Measuring egg shell quality

Keith Bramwell, PhD, Jamesway Incubator Company - Jon Moyle, PhD, University of Maryland.


Maintaining egg shell quality is important for maximizing production of broiler chicks from breeders as shell quality and hatchability go hand in hand. Thin shells allow for higher water vapor loss during incubation resulting in dehydrated chicks and higher late embryonic mortality.

Also, egg shells that are thin crack easily during collection and transportation, resulting in poor hatches and higher losses of chicks, from both contamination and excessive moisture loss. The major factors that influence egg shell quality are genetics, diet, climate, housing and age of the hens. Therefore, current knowledge of a flock’s shell quality allows for better management of that flock by changing management practices to improve poor egg shell quality and subsequent hatchability and chick quality.

Of the different measures of egg shell quality, egg specific gravity is the easiest and most widely utilized method. Specific gravity is used to measure egg shell thickness and, indirectly, the percentage of shell deposited on the egg. There are two methods to obtain egg specific gravity, the Archimedes method and the salt solution method. The Archimedes method involves weighing eggs individually, then weighing them in water and then using the formula; [dry weight/(dry weight-wet weight)]. The salt bath method utilizes several tubs of salt water containing graduated levels of salt solution.

For the salt bath method, eggs are placed in the lowest solution and those eggs that do not float are removed and placed into the next higher salt solution, and so forth until the egg floats. The specific gravity of the solution in which the egg floats is the specific gravity of the egg. This method allows for rapid measurement of large numbers of egg, with minimal affect on the eggs. The best time to measure specific gravity is in the hatchery after the eggs have had a chance to reach the same temperature as the prepared salt solutions.

Specific gravity and hatch

To investigate the relationship between hatchability and specific gravity in modern broiler breeders 1,944 eggs were measured for color and specific gravity, with each egg labeled so that every egg could be followed through to hatch. Eggs came from five different flocks of hens in prime production with flock ages between 33 and 45 weeks of age. Salt solutions were maintained in the egg storage room at a local commercial hatchery and measured after they had time to adjust to the temperature of the room. The salt solutions were check regularly for accuracy with a hydrometer and specific gravity ranged from a low of 1.065 to a high of 1.090 in increments of 0.005. Once eggs were measured they were placed with the rest of the eggs from that flock and hatched at the hatchery using industry standards. After hatch, a residue breakout was preformed on all unhatched eggs to determine fertility and time of embryonic mortality.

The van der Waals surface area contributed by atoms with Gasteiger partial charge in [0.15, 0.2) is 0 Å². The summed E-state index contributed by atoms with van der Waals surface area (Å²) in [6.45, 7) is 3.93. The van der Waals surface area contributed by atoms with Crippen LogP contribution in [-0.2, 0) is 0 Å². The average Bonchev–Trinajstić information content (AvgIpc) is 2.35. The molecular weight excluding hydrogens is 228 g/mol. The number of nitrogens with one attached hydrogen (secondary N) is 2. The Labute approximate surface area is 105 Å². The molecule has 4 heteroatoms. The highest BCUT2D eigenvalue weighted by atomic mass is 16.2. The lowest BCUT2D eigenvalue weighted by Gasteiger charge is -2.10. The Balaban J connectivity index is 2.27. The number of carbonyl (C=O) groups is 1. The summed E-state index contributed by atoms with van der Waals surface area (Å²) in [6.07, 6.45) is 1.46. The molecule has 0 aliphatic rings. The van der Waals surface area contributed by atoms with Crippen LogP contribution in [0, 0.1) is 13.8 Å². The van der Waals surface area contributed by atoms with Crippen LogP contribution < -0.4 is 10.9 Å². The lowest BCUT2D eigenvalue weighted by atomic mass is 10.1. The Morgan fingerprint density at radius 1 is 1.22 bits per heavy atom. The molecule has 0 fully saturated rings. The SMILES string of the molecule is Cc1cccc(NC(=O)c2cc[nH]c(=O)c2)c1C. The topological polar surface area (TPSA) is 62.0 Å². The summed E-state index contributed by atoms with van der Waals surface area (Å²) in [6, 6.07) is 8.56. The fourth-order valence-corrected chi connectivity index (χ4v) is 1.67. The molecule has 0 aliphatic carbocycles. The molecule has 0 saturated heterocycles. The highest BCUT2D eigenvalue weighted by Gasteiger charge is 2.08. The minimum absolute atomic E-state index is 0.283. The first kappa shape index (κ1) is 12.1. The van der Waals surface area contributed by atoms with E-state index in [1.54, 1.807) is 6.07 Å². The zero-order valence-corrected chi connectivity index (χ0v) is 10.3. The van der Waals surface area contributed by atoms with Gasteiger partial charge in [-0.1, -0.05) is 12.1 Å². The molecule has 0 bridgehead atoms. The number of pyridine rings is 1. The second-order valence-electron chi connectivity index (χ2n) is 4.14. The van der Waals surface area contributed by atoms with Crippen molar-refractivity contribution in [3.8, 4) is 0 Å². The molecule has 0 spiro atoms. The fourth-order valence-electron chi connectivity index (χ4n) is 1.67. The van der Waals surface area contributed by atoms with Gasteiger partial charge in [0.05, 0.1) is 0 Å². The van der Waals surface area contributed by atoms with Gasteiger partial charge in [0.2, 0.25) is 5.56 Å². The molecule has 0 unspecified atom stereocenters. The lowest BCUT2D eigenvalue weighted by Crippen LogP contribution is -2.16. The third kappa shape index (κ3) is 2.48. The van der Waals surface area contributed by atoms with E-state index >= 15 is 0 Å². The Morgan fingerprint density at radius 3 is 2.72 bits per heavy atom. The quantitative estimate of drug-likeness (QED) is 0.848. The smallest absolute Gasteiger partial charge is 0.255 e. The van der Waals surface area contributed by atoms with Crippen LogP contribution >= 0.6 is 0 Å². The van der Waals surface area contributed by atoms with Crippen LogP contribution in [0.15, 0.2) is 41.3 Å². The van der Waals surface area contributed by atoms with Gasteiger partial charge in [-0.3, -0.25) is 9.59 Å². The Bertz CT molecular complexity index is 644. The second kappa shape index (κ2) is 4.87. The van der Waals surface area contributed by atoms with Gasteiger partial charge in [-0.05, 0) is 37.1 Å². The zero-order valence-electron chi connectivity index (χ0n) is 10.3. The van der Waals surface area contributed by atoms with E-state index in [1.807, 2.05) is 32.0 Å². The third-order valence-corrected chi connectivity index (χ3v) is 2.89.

The hatch results are shown in Figure 1. These results indicate that eggs with a specific gravity of 1.070 hatch as well as those with higher specific gravities and that hatch was not negatively affected until specific gravity was 1.065 or lower. These results are different than those published by McDaniel et al., 1981 and Bennett, 1992, who report that eggs with specific gravities less than 1.080 had poor hatch and increased embryo mortality. The difference in results may be the result of genetic progress and changes made during the last 20 years, or in experimental methodology.

Shell color and hatch

Over the years it has often be assumed the light colored eggs in broiler breeders do not hatch as well as darker eggs. Therefore in the previously mentioned experiment we also recorded the egg shell color for each egg using a colorimeter that gave a numeric measurement of the shell color. By using a colorimeter we were able to remove humane error from trying to determine the shell color. The colorimeter produced high numbers for whiter eggs while darker eggs had lower numeric values.

Figure 2 shows the relationship of specific gravity to shell color. These results show that the hatch of extremely light colored eggs is lower than the darker eggs. This is expected as broiler industry practices have always been to ‘not set white eggs’. From this study, the light-colored eggs that did tend to suffer hatch problems, were those that producers typically should cull anyway. The excessively light eggs may be caused by a dietary problem or environmental stress. As the shell pigment is applied to the egg shell just prior to the egg being laid this may be a sign of prematurely laid eggs. Interestingly, eggs with a lighter shell color also tend to have lower specific gravity. This is not a constant for each egg, but as a collective group, eggs with low specific gravity tend to have lighter colored shells as well.


Specific gravity can be effectively used to rapidly evaluate the egg shell quality in broiler breeders, however, it is a procedure that can be time consuming. Eggs with specific gravity values higher than 1.070 will have similar hatchability while those with lower values will result in reduced hatchability. And lighter colored eggs (color scores above 87) hatched at a lower rate than did darker eggs. However, other than the excessively light eggs, eggs shell variation within a group of was not necessarily a negative factor towards hatchability.